He moved on to another Northern League club, Newcastle Blue Star, and then a third, Guisborough Town, for whom he scored 26 goals from 82 appearances.[62] While captaining Guisborough in the first round of the 1988–89 FA Cup against Football League club Bury in a match switched to Middlesbrough's Ayresome Park ground, Hankin was involved in a bizarre incident. The referee instructed the captains to wear armbands, but Guisborough did not have such a thing in their kit. According to the club's secretary, there was no such requirement under FA Cup rules. After Hankin used and then discarded a wristband because it was too tight, the referee booked him for not wearing his armband, and then sent him off for using "foul and abusive language" when he argued.[63] The matter was raised in Parliament by the local MP, Richard Holt, who took advantage of parliamentary privilege to assert that the team were "cheated by a biased referee" who should have been "hounded out of the ground."[64]

Hankin took over as manager of Northallerton Town in March 1989. He led them to promotion from the Northern League Second Division in 1989–90 and a mid-table finish the following season before resigning at the end of that campaign.[65] He was credited by the club's then chairman with "introduc[ing] professional attitudes" on which his successor could build.[66] He then joined Darlington as youth-team coach under the management of his former Leeds teammate Frank Gray,[67][22] and spent the last few weeks of the 1991–92 season as caretaker manager after Gray was sacked,[68] but was unable to prevent their relegation to the Fourth Division.[69] It emerged later that "reckless contracts" meant that not only Gray and Hankin but three other managers were on the financially struggling club's payroll long after their departures.[70]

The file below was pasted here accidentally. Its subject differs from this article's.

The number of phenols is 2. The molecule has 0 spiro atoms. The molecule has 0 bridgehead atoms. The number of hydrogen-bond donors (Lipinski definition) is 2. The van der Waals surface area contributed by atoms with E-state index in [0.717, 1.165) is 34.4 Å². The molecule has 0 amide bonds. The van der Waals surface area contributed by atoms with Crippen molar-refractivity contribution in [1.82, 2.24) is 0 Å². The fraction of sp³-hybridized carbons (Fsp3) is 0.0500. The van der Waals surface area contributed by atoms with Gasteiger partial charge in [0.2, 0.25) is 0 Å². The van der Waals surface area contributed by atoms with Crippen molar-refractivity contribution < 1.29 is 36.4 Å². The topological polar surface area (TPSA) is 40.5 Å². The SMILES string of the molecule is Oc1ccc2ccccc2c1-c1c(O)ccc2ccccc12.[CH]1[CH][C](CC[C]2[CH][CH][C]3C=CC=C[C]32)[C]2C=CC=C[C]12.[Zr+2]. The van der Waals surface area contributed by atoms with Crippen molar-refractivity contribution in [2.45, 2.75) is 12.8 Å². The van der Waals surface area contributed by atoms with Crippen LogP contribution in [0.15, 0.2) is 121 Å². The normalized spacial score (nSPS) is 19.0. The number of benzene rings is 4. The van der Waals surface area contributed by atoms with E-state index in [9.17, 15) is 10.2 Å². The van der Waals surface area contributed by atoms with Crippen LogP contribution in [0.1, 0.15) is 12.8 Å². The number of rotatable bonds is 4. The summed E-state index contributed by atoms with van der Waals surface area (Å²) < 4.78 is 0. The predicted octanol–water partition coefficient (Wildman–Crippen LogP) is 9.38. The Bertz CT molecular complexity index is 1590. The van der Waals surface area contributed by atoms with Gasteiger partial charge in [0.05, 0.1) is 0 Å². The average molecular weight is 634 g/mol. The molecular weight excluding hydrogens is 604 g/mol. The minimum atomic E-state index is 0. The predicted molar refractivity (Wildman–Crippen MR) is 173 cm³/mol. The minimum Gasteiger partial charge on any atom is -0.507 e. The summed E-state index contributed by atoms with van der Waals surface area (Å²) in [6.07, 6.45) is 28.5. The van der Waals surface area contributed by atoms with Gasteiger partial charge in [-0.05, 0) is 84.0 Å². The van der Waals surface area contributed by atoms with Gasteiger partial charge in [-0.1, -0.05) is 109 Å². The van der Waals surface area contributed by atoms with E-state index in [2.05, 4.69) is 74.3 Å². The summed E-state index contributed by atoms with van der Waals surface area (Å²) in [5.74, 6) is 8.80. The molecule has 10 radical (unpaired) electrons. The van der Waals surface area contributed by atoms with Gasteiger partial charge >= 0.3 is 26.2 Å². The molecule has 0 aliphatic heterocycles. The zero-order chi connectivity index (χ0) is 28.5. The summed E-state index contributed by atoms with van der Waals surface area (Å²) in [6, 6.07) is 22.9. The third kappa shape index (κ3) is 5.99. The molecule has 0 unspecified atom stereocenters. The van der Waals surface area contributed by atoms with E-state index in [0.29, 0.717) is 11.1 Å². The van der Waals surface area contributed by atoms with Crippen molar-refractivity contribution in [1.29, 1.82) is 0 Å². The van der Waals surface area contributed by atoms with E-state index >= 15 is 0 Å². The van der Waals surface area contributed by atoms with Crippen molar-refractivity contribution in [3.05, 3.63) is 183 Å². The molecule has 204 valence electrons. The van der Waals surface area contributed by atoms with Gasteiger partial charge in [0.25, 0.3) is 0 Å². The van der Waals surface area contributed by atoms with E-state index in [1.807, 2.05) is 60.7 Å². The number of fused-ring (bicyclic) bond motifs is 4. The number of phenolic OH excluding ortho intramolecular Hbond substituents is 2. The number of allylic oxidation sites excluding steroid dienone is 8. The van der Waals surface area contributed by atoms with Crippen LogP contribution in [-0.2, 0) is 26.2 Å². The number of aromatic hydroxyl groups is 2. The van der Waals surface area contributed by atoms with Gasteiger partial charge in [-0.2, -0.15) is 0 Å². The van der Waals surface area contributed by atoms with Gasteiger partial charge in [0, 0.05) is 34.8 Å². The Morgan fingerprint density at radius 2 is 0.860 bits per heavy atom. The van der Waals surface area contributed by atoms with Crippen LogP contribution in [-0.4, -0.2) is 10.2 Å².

Later life and career[edit]

Hankin worked in Newcastle United's Football in the Community scheme for seeral years, latterly as director, until he was made redundant in 2008. He took the club to an industrial tribunal, alleging unfair dismissal, but reached a settlement just before the hearing.[22][71] He then left the game, and went on to work with adults with special needs.[22]

Style of play[edit]

Hankin's playing career was blighted by his less than stellar disciplinary record with a significant amount of red cards being placed to his name.[22]

Career statistics[edit]

Playing statistics[edit]

Appearances and goals by club, season and competition
Club Season League National Cup League Cup Other Total
Division Apps Goals Apps Goals Apps Goals Apps Goals Apps Goals
Burnley 1972–73[10] Second Division 1 0 0 0 0 0 1 0
1973–74[10] First Division 34 8 4 2 3 2 6[a] 4 47 16
1974–75[10] First Division 37 14 1 0 3 1 41 15
1975–76[10] First Division 34 13 1 0 5 1 40 14
1976–77[10] Second Division 6 2 1 0 3[b] 0 10 0
Total 112 37 6 2 12 4 9 4 139 47
Leeds United 1976–77[30] First Division 4 0 0 0 4 0
1977–78[30] First Division 33 20 1 0 6 1 40 21
1978–79[30] First Division 30 9 0 0 8 2 38 11
1979–80[30] First Division 16 3 0 0 1 0 4[c] 1 21 4
Total 83 32 1 0 15 3 4 1 103 36
Vancouver Whitecaps 1980[2][72] NASL 24 8 2[d] 1 26 9
1981[2] NASL 22 12 2[d] 0 24 12
Total 46 20 4 1 50 21
Arsenal 1981–82[51] First Division 0 0 0 0 2 0 2 0
Vancouver Whitecaps 1982[2] NASL 27 11 3[d] 1 30 12
Middlesbrough 1982–83[51] Second Division 21 1 3 1 2 1 26 3
1983–84[51] Second Division 0 0 0 0 0 0
Total 21 1 3 1 2 1 26 3
Peterborough United 1983–84[1][53] Fourth Division 27 [e] 0 0 3 1 0 0 30 [e]
1984–85[1][53] Fourth Division 6 [e] 0 0 0 0 2[f] 0 8 [e]
Total 33 8 0 0 3 1 2 0 38 9
Wolverhampton Wanderers 1984–85[1] Second Division 10 1 10 1
Career total 332 110 10 3 34 9 22 7 398 129
  1. ^ Appearances in Texaco Cup
  2. ^ Appearances in Anglo-Scottish Cup
  3. ^ Appearances in UEFA Cup